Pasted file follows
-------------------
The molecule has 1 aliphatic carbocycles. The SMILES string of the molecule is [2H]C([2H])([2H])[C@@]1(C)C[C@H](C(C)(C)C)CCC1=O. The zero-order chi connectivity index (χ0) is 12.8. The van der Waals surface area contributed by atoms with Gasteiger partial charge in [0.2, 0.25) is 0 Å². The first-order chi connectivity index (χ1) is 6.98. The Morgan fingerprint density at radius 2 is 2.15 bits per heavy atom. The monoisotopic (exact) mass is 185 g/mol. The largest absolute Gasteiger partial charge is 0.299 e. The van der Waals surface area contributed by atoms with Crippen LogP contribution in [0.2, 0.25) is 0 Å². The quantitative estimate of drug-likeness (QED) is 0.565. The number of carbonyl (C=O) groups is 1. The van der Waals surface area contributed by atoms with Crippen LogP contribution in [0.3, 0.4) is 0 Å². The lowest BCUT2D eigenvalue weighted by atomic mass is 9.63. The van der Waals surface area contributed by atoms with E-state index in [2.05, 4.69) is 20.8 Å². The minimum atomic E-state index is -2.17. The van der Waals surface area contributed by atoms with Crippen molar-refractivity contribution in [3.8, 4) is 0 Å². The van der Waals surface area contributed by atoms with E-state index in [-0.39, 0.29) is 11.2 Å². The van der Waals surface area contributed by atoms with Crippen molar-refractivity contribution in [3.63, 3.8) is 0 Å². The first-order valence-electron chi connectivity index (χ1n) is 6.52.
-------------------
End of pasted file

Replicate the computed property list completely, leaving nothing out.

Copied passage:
The molecule has 1 aliphatic carbocycles. The SMILES string of the molecule is [2H]C([2H])([2H])[C@@]1(C)C[C@H](C(C)(C)C)CCC1=O. The zero-order chi connectivity index (χ0) is 12.8. The van der Waals surface area contributed by atoms with Gasteiger partial charge in [0.2, 0.25) is 0 Å². The first-order chi connectivity index (χ1) is 6.98. The Morgan fingerprint density at radius 2 is 2.15 bits per heavy atom. The monoisotopic (exact) mass is 185 g/mol. The largest absolute Gasteiger partial charge is 0.299 e. The van der Waals surface area contributed by atoms with Crippen LogP contribution in [0.2, 0.25) is 0 Å². The quantitative estimate of drug-likeness (QED) is 0.565. The number of carbonyl (C=O) groups is 1. The van der Waals surface area contributed by atoms with Crippen LogP contribution in [0.3, 0.4) is 0 Å². The lowest BCUT2D eigenvalue weighted by atomic mass is 9.63. The van der Waals surface area contributed by atoms with E-state index in [2.05, 4.69) is 20.8 Å². The minimum atomic E-state index is -2.17. The van der Waals surface area contributed by atoms with Crippen molar-refractivity contribution in [3.8, 4) is 0 Å². The van der Waals surface area contributed by atoms with E-state index in [-0.39, 0.29) is 11.2 Å². The van der Waals surface area contributed by atoms with Crippen molar-refractivity contribution in [3.63, 3.8) is 0 Å². The first-order valence-electron chi connectivity index (χ1n) is 6.52.